Mkt decision makers are often not inclined to go into "details".

Marshall




msg:534966
 3:05 am on Sep 18, 2001 (gmt 0)

Maybe the solution is to hire an intermediate who can translate for us. Specifically, a person who professionally writes/produces commercials for television. The companies may just understand them. Remember, we're new school - they're old school. Except for things like e-commerce or directories, aren't web sites really just one big commercial?

skibum




msg:534967
 3:48 am on Sep 18, 2001 (gmt 0)

"aren't web sites really just one big commercial"

Yes and no. Commercials can say anything and people have no choice but to get hit by them. Branding, the company image, e-jargon that people don't understand can be broadcast in a commercial.

On the net however, if the commercial is constructed in the same way noone will ever see it in SERPs, and most other methods are very expensive. A regular commercial is a stand alone production that serves as a reminder, an attempt to grab a word, placement, a position in the mind of a consumer.

On the web, the commercial has to cut to the chase or the visitor will probably start to smell the stench and leave. Even if it isn't selling something it's got to be honest? and not full of hoopla.

It seems there ought to be a few core reasons keeping online advertising from being more effective both in the planning and execution, and the people and communiction part. Sometimes a client with a site with tons of potential comes along, and it is so frustrating to be locked up at to what one can do.

Marshall




msg:534968
 4:02 am on Sep 18, 2001 (gmt 0)

skibum,

Maybe I phrased it wrong. In the back of my mind I was thinking how specialist in commercials works at finding the target market for a company, say 20-30 year olds, then finds the appropriate show to place the commercial in. If the concept of targeting for web sites can be explained without getting too technical, companies may begin to understand the need for ranking. In other words, SE's age age specific so neither can a web site be insofar as getting the visitor there. The visitor, not the SE will then determine if it's appropriate to their needs. But the companies have to be made to understand that you have to get the visitor's foot in the door and that the door has to be very wide. Make sense?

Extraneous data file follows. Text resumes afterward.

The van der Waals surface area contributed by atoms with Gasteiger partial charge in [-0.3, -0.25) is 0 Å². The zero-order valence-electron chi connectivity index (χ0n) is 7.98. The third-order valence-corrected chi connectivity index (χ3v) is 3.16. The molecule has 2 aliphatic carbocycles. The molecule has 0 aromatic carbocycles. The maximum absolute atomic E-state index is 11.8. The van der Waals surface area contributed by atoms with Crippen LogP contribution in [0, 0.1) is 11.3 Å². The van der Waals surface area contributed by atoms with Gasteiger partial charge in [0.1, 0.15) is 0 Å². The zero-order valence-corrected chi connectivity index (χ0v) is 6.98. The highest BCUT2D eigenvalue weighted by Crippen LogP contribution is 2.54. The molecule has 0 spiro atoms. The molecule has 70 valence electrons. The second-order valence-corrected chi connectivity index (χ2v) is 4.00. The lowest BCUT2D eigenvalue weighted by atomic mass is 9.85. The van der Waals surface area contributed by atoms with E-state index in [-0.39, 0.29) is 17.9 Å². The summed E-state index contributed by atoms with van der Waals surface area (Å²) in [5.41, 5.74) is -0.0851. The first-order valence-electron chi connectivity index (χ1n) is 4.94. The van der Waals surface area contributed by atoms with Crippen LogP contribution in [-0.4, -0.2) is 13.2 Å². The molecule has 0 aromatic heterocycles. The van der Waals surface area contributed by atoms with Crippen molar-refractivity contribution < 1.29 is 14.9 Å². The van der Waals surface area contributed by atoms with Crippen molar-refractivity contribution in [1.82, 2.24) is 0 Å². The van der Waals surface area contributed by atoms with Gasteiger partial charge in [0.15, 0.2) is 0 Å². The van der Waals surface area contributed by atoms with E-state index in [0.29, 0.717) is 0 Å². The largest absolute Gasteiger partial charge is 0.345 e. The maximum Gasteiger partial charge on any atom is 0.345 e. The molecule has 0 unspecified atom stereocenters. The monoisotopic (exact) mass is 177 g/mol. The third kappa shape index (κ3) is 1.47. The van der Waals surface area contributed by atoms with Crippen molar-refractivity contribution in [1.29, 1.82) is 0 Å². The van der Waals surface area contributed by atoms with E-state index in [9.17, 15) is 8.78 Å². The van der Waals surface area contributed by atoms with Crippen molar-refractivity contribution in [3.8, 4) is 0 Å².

Rusky




msg:534969
 9:35 am on Sep 18, 2001 (gmt 0)

<<I was once told by a large company I worked for, that they were upset that the search engine description didn't comply with their branding initiative. The example they showed me was a "description" from Google SERPs.>>

Ha Ha Ha.....class :)

Macguru




msg:534970
 12:28 pm on Sep 18, 2001 (gmt 0)

I was once told by a mkt. director who came up with a list of 213 keywords, "just put them in the metatags, it's your job!"

He felt something was wrong from my body language.

Eric_Jarvis




msg:534971
 12:37 pm on Sep 18, 2001 (gmt 0)

I've been very lucky...I've never had to work long term for anyone who wasn't well aware of their ignorance about the web...though that is probably because my background is marketing

it seems to me that faced with a new medium, large companies mostly took fright and relied on design and advertising agencies that they had already had a long term relationship with...which means the pattern has been set by people who have little or no experience of or interest in the web

that isn't going to change soon

Marcia




msg:534972